New York — "We’ll never be safe again, will we?" the young woman asked — posing a question on the minds of many Americans as we mark the fifth anniversary of the 9/11 attacks. She was seated across the aisle on a flight to Washington. I guessed she might be in her late 20s — about the age of some of my own children. She had been ahead of me as we passed through the TSA security checkpoint at JFK and had received the "full treatment" — bags searched, explosives residue check, shoes twice through the X-ray, the "beeping wand," a pat-down, the works.
"Why do you say that?" I asked — dodging her question with one of my own. It’s an old talk-radio trick. When you don’t have an answer — ask a question. She had surrendered her lipgloss, hand cream, hair spray, perfume, a small tube of toothpaste and good bit of her portable personal privacy at the security checkpoint.
She shrugged and said, "there are just too many threats. Now it’s liquids. What’s next? Do you think we’ll ever be safe?"
During the next hour or so on the flight to Washington we talked about whether Americans can ever feel safe again. She rarely flies. I fly somewhere almost every week — and average more than a dozen flights a month.
For her, the horrible images of hijacked jetliners crashing into the Twin Towers of the World Trade Center, the Pentagon and a farmer’s field in Pennsylvania are a portent of more terror to come. For me, the attack is a rallying cry for Americans to fight back.
She believes Iraq and Afghanistan are inciting more attacks. I’m convinced that democratic outcomes in these places are both achievable — and essential.
My traveling companion thinks that George W. Bush should be more conciliatory. I often think he should be more forceful — particularly with the opposition here at home — for it is here, not on foreign battlefields, that this war will be won or lost.
I hope the young woman across the aircraft aisle — and other anxious Americans — have been listening carefully to President Bush these last few days, for in his remarks he answers her question: "Can we be safe again?" And this time he’s not pulling his punches.
"Five years after our nation was attacked, the terrorist danger remains. We’re a nation at war — and America and her allies are fighting this war with relentless determination across the world," he told the Military Officer’s Association of America (MOAA) on Tuesday. Though the organization has frequently been critical of the administration’s defense policies, the commander in chief observed that "we’ve removed terrorist sanctuaries, disrupted their finances, killed and captured key operatives, broken up terrorist cells in America and other nations and stopped new attacks before they’re carried out. We’re on the offense against the terrorists on every battle front and we’ll accept nothing less than complete victory."
The MOAA gave Bush a standing ovation. Leading Democrats responded by demanding that Secretary of Defense Rumsfeld resign. So much for the "loyal opposition."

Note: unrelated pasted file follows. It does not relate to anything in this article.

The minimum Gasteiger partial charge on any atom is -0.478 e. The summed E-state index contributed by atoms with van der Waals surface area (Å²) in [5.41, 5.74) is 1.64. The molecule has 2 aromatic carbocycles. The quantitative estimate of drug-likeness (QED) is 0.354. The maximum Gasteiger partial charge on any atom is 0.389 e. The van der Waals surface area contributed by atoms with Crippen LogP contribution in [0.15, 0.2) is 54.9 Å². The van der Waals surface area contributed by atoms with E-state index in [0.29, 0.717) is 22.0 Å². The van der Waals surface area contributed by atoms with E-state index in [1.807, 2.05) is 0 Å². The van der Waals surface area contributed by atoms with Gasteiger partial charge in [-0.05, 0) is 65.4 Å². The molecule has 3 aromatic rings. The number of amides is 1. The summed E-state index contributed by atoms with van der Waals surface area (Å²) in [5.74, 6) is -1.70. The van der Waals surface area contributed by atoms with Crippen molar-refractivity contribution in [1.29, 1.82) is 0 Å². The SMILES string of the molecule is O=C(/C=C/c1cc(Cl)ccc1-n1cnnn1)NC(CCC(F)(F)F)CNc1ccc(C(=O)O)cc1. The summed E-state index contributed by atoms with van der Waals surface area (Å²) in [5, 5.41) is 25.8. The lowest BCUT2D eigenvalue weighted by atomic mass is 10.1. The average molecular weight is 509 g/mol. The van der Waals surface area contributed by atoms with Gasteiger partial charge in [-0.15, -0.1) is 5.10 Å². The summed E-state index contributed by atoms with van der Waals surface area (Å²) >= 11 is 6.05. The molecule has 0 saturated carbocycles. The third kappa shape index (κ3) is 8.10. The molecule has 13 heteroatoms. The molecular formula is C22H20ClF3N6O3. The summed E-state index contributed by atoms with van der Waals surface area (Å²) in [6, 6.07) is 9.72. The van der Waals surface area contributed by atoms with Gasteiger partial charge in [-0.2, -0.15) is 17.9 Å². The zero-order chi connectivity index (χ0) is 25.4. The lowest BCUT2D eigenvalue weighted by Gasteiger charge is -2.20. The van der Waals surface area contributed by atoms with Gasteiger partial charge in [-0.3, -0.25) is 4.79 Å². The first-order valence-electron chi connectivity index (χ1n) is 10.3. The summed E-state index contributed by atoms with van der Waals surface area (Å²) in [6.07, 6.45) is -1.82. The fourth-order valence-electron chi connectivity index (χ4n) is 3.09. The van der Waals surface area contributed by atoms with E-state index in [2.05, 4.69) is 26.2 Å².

A day later, Bush again reminded allies and adversaries about the nature of our enemy. "The terrorists who declared war on America represent no nation, they defend no territory and they wear no uniform," he said. "They do not mass armies on borders, or flotillas of warships on the high seas. They operate in the shadows of society; they send small teams of operatives to infiltrate free nations; they live quietly among their victims; they conspire in secret, and then they strike without warning."
Then, in remarkably frank language, the president described the effectiveness of "tough" but legal "alternative interrogation procedures" used to elicit information regarding past and planned terrorist attacks from detainees. "In this new war," he said, "the most important source of information on where terrorists are hiding and what they are planning is the terrorists themselves. Captured terrorists have unique knowledge about how terrorist networks operate … of where their operatives are deployed, and knowledge about what plots are underway … To win the war on terror, we must be able to detain, question, and, when appropriate, prosecute terrorists captured here in America, and on the battlefields around the world."
Noting that "for the sake of our security, Congress needs to act," Bush proffered legislation to protect CIA and U.S. military interrogators from legal retribution and provide for congressionally approved military tribunals to try terror suspects.
And therein is the answer to the question "will we ever be safe again?" It all depends. It depends on whether this Congress votes to allow some of the most vicious people on the planet to be tried by military tribunals. It depends on whether the Congress we elect in November is willing to finish what was started in Iraq. It depends on NATO’s resolve in Afghanistan. It depends on whether we stand up to Iranian nuclear blackmail. It depends on whether reasonable Muslims are willing to face down the Islamo-fascists.
Is all that too much to expect? It all depends.
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